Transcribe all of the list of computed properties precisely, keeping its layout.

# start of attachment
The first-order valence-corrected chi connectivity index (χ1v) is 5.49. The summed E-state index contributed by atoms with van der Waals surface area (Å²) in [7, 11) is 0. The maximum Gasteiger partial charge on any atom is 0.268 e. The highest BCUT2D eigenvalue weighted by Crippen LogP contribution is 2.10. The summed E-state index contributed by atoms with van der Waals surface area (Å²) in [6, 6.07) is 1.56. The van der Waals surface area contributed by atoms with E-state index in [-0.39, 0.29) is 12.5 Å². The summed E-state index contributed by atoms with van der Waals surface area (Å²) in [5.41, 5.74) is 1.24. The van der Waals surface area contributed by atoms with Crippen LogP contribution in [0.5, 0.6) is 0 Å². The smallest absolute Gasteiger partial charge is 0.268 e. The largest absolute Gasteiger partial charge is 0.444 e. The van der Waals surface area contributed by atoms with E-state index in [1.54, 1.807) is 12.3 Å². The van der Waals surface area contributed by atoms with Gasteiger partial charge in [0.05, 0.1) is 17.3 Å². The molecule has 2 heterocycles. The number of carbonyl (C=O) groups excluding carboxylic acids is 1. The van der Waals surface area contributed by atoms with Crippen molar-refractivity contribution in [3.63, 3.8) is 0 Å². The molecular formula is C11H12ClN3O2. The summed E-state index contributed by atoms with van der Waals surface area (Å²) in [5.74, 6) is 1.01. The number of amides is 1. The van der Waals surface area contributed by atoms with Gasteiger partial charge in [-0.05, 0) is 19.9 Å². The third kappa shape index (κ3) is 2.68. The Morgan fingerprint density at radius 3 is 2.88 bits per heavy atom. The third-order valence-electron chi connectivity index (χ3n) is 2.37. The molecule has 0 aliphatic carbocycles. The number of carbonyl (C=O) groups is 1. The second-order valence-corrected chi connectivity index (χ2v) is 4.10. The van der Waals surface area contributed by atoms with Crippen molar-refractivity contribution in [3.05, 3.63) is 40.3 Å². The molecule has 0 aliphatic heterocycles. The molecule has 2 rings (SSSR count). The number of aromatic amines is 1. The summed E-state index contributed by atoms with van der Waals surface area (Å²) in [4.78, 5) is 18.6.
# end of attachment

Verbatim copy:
The first-order valence-corrected chi connectivity index (χ1v) is 5.49. The summed E-state index contributed by atoms with van der Waals surface area (Å²) in [7, 11) is 0. The maximum Gasteiger partial charge on any atom is 0.268 e. The highest BCUT2D eigenvalue weighted by Crippen LogP contribution is 2.10. The summed E-state index contributed by atoms with van der Waals surface area (Å²) in [6, 6.07) is 1.56. The van der Waals surface area contributed by atoms with E-state index in [-0.39, 0.29) is 12.5 Å². The summed E-state index contributed by atoms with van der Waals surface area (Å²) in [5.41, 5.74) is 1.24. The van der Waals surface area contributed by atoms with Crippen LogP contribution in [0.5, 0.6) is 0 Å². The smallest absolute Gasteiger partial charge is 0.268 e. The largest absolute Gasteiger partial charge is 0.444 e. The van der Waals surface area contributed by atoms with E-state index in [1.54, 1.807) is 12.3 Å². The van der Waals surface area contributed by atoms with Gasteiger partial charge in [0.05, 0.1) is 17.3 Å². The molecule has 2 heterocycles. The number of carbonyl (C=O) groups excluding carboxylic acids is 1. The van der Waals surface area contributed by atoms with Crippen molar-refractivity contribution in [3.63, 3.8) is 0 Å². The molecular formula is C11H12ClN3O2. The summed E-state index contributed by atoms with van der Waals surface area (Å²) in [5.74, 6) is 1.01. The number of amides is 1. The van der Waals surface area contributed by atoms with Gasteiger partial charge in [-0.05, 0) is 19.9 Å². The third kappa shape index (κ3) is 2.68. The Morgan fingerprint density at radius 3 is 2.88 bits per heavy atom. The third-order valence-electron chi connectivity index (χ3n) is 2.37. The molecule has 0 aliphatic carbocycles. The number of carbonyl (C=O) groups is 1. The second-order valence-corrected chi connectivity index (χ2v) is 4.10. The van der Waals surface area contributed by atoms with Crippen molar-refractivity contribution in [3.05, 3.63) is 40.3 Å². The molecule has 0 aliphatic heterocycles. The molecule has 2 rings (SSSR count). The number of aromatic amines is 1. The summed E-state index contributed by atoms with van der Waals surface area (Å²) in [4.78, 5) is 18.6.